Saltwater Tribe is committed to donating 5% of profits to Tangaroa Blue Foundation to support their important work tackling marine debris.
WHO IS TANGAROA BLUE?
Tangaroa Blue Foundation is an Australian-wide not-for-profit organisation dedicated to both the removal and prevention of marine debris, a major environmental issue worldwide. To tackle this issue the Foundation created the Australian Marine Debris Initiative (AMDI). The AMDI is an on-ground network of volunteers, communities and organisations that contribute data from rubbish collected during beach and river clean-up events to a centralised database, and then use data collected to find solutions to stop the flow of litter at the source. The AMDI also helps communities look after their coastal environment through providing resources and support programs, and actively collaborates with industry and government to create change on a large scale.
WHAT DOES TANGAROA MEAN?
In Maori and Polynesian mythology, Tangaroa is the god of the ocean. Tangaroa made laws to protect the ocean and its sea creatures “Tiaki mai i ahau, maku ano koe e tiaki”… If you look after me, then I will look after you…” When, after a week-long clean-up event, the whales and dolphins come close to our beach and slap their flippers, the Foundation sometimes wonder if it is Tangaroa saying “thank you”.
TANGAROA BLUE ACHIEVEMENTS TO DATE
Establishment of the Australian Marine Debris Initiative.
Removal of over 7.3 million items and documentation them in the AMDI Database since 2004.
Creation of over 75,000 volunteer opportunities.
Establishment over 2,100 clean-up sites around Australia.
Removal of over 705 tonnes of marine debris (the majority of which was plastic which doesn’t weigh very much).
Implementation of over 100 Source Reduction Plans across Australia focused on strategies to prevent and stop the flow of rubbish into our oceans at the source.
WHAT IS MARINE DEBRIS?
Marine debris (or marine litter) is human-created rubbish that has deliberately or accidentally been released into the marine environment. Common examples include plastic bottles, food packaging, cigarette butts and fishing nets.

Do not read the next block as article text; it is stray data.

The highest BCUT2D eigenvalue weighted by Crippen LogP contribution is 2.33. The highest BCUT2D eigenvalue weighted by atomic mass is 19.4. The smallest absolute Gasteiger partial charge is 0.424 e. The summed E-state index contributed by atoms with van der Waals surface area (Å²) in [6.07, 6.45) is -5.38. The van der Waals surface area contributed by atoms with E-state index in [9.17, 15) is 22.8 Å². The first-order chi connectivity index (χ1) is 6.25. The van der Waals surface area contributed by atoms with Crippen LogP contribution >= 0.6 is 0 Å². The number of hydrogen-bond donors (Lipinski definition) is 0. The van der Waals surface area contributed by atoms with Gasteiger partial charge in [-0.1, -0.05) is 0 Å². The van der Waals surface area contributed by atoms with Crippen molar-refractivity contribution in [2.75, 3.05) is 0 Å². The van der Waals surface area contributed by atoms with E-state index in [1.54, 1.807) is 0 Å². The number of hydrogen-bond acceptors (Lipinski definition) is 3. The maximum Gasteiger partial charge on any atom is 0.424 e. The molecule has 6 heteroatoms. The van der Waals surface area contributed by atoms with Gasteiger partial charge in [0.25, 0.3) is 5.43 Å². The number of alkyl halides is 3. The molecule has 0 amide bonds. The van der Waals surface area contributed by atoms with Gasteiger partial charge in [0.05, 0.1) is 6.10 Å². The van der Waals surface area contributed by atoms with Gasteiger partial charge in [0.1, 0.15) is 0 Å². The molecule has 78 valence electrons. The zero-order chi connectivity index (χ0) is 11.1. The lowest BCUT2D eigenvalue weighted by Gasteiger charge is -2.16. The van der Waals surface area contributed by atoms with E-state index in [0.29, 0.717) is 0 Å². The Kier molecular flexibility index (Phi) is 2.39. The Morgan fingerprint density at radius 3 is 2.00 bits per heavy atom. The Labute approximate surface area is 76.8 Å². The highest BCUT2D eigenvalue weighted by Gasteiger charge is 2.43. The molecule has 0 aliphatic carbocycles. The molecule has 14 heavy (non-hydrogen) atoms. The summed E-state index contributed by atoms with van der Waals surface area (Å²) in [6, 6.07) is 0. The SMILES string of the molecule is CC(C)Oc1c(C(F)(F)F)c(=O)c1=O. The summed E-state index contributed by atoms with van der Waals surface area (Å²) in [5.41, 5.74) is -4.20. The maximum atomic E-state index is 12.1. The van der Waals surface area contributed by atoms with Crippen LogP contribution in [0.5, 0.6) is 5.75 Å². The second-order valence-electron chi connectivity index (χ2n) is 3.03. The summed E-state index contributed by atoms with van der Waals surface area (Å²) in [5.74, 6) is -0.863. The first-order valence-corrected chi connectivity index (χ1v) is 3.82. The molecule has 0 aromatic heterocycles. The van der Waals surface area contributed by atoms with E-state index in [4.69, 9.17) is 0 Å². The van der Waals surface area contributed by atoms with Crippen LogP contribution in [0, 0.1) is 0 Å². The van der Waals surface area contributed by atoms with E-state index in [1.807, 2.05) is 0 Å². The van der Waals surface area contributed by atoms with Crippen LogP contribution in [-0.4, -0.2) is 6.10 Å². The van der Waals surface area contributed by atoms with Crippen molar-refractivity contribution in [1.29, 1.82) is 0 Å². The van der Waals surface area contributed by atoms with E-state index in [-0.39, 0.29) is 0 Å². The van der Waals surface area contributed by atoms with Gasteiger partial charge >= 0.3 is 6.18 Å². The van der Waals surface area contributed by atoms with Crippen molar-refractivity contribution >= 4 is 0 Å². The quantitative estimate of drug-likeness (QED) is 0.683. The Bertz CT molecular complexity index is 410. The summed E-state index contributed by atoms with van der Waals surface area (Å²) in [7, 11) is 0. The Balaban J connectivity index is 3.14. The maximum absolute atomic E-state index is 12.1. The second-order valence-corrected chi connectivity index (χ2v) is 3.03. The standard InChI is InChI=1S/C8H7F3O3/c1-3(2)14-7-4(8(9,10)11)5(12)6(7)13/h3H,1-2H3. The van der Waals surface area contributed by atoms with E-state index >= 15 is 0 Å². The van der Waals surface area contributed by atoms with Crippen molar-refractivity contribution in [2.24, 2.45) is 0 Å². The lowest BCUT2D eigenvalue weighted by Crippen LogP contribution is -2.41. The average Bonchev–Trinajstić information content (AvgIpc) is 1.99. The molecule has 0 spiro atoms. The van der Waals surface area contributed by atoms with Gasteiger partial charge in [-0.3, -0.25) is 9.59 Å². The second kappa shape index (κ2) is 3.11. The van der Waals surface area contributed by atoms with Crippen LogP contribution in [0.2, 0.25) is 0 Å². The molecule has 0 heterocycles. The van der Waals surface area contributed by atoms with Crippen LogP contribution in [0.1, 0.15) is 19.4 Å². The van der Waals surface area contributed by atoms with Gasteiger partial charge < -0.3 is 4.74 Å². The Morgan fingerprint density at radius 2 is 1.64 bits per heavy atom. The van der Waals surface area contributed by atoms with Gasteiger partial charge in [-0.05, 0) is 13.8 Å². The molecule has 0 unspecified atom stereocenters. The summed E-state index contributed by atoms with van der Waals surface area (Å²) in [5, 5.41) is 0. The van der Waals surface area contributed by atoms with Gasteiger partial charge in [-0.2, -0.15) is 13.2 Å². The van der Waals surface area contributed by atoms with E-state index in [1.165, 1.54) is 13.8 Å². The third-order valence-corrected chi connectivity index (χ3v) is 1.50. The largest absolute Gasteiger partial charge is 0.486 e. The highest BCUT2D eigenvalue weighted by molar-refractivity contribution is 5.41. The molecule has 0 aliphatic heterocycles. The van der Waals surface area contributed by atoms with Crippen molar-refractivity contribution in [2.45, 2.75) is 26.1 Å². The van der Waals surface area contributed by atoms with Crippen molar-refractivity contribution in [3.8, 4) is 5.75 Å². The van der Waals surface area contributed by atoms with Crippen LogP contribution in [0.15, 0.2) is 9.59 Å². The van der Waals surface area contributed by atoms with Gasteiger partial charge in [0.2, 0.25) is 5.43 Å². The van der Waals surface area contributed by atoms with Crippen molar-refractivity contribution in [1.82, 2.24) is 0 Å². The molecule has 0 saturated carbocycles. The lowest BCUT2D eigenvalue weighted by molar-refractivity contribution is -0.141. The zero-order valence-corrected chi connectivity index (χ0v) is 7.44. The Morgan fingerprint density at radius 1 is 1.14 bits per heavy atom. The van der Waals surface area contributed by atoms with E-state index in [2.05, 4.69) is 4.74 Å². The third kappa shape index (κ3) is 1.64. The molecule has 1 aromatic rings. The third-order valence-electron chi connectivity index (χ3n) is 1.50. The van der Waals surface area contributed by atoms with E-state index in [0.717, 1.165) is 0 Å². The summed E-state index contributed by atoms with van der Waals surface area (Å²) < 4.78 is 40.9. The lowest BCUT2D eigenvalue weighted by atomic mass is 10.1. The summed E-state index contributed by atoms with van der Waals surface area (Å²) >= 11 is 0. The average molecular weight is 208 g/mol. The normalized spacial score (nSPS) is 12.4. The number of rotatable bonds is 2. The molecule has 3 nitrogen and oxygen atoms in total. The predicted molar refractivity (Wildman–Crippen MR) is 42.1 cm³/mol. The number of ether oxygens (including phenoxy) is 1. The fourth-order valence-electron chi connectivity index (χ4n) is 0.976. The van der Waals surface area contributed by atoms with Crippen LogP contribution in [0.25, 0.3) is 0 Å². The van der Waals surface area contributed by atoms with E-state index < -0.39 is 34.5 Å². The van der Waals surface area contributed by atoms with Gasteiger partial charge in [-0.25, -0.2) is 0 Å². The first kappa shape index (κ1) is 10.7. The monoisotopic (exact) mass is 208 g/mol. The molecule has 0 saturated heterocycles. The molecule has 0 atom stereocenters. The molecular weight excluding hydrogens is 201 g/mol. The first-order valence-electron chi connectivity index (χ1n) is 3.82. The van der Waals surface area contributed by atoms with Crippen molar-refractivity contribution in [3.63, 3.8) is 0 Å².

Why is marine debris one of the major environmental issues worldwide?
Here are some facts to get you up to speed:
Every year ~8 million tonnes of marine debris enter the world’s oceans.
75% of all marine debris is plastic.
By 2050 it is expected the weight of plastic in the ocean will be greater than the weight of fish!
Plastics never biodegrade; instead they ‘photodegrade’ meaning they gradually become smaller and smaller pieces.
90-95% of all open ocean marine debris is ‘microplastic’ (plastic pieces less than 5mm in size).
These microplastics cause injury, make breathing difficuly, reduce feeding & growth and cause individuals to produce fewer offspring.
Hundreds of different species world wide ingest and may be killed by marine debris. This includes whales, turtles, sharks and sea birds.
WHAT CAN WE DO ABOUT MARINE DEBRIS?
Here are just some of the ways you can make a difference.
Do not litter and pick up litter when you see it, if it is safe to do so.
Recycle when you can and throw other products (including condoms and sanitary products) in the bin.
Take your own reusable bags when you go shopping, buy in bulk to reduce the amount of packaging used, and purchase unpackaged food where possible.
Say no to plastic straws (slurp don’t suck…paper, stainless steel, glass & bamboo options are available if you really need to use one).
Avoid buying water in plastic bottles, instead use a reusable water bottle. Use your own coffee cup when ordering your next takeaway coffee.
Have that awkward conversation, provide feedback to bars, restaurants, shop’s etc. that you frequently visit and talk to friends + family about single use plastic.